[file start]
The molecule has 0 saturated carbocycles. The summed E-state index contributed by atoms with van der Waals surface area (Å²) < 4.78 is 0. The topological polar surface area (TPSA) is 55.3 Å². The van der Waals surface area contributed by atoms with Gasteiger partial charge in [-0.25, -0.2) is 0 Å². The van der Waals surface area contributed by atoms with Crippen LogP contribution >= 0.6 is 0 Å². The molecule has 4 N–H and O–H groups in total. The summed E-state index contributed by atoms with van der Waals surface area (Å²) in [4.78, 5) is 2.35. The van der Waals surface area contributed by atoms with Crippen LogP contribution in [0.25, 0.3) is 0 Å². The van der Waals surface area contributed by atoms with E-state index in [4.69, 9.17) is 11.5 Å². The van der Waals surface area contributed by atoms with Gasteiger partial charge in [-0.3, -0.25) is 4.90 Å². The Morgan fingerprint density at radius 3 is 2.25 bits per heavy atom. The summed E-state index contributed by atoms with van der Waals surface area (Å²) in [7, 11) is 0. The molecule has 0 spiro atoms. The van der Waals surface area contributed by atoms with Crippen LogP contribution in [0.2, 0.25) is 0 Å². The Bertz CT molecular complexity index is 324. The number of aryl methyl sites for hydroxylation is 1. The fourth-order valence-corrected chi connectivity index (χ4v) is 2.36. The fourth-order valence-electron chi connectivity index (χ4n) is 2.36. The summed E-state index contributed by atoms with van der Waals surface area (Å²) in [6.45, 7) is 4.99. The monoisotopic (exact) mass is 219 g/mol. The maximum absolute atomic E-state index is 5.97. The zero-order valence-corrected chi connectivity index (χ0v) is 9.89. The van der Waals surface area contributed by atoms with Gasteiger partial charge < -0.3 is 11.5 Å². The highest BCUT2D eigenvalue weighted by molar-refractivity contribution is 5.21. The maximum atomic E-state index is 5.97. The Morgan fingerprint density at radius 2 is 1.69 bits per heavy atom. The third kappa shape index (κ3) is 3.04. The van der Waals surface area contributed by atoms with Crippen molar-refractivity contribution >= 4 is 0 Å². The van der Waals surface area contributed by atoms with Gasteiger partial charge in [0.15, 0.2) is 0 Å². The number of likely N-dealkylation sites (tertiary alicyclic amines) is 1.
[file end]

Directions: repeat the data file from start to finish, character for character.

The molecule has 0 saturated carbocycles. The summed E-state index contributed by atoms with van der Waals surface area (Å²) < 4.78 is 0. The topological polar surface area (TPSA) is 55.3 Å². The van der Waals surface area contributed by atoms with Gasteiger partial charge in [-0.25, -0.2) is 0 Å². The van der Waals surface area contributed by atoms with Crippen LogP contribution >= 0.6 is 0 Å². The molecule has 4 N–H and O–H groups in total. The summed E-state index contributed by atoms with van der Waals surface area (Å²) in [4.78, 5) is 2.35. The van der Waals surface area contributed by atoms with Crippen LogP contribution in [0.25, 0.3) is 0 Å². The van der Waals surface area contributed by atoms with E-state index in [4.69, 9.17) is 11.5 Å². The van der Waals surface area contributed by atoms with Gasteiger partial charge in [-0.3, -0.25) is 4.90 Å². The Morgan fingerprint density at radius 3 is 2.25 bits per heavy atom. The summed E-state index contributed by atoms with van der Waals surface area (Å²) in [7, 11) is 0. The molecule has 0 spiro atoms. The van der Waals surface area contributed by atoms with Crippen LogP contribution in [0.2, 0.25) is 0 Å². The Bertz CT molecular complexity index is 324. The number of aryl methyl sites for hydroxylation is 1. The fourth-order valence-corrected chi connectivity index (χ4v) is 2.36. The fourth-order valence-electron chi connectivity index (χ4n) is 2.36. The summed E-state index contributed by atoms with van der Waals surface area (Å²) in [6.45, 7) is 4.99. The monoisotopic (exact) mass is 219 g/mol. The maximum absolute atomic E-state index is 5.97. The zero-order valence-corrected chi connectivity index (χ0v) is 9.89. The van der Waals surface area contributed by atoms with Gasteiger partial charge < -0.3 is 11.5 Å². The highest BCUT2D eigenvalue weighted by molar-refractivity contribution is 5.21. The maximum atomic E-state index is 5.97. The Morgan fingerprint density at radius 2 is 1.69 bits per heavy atom. The third kappa shape index (κ3) is 3.04. The van der Waals surface area contributed by atoms with Crippen molar-refractivity contribution >= 4 is 0 Å². The van der Waals surface area contributed by atoms with Gasteiger partial charge in [0.15, 0.2) is 0 Å². The number of likely N-dealkylation sites (tertiary alicyclic amines) is 1.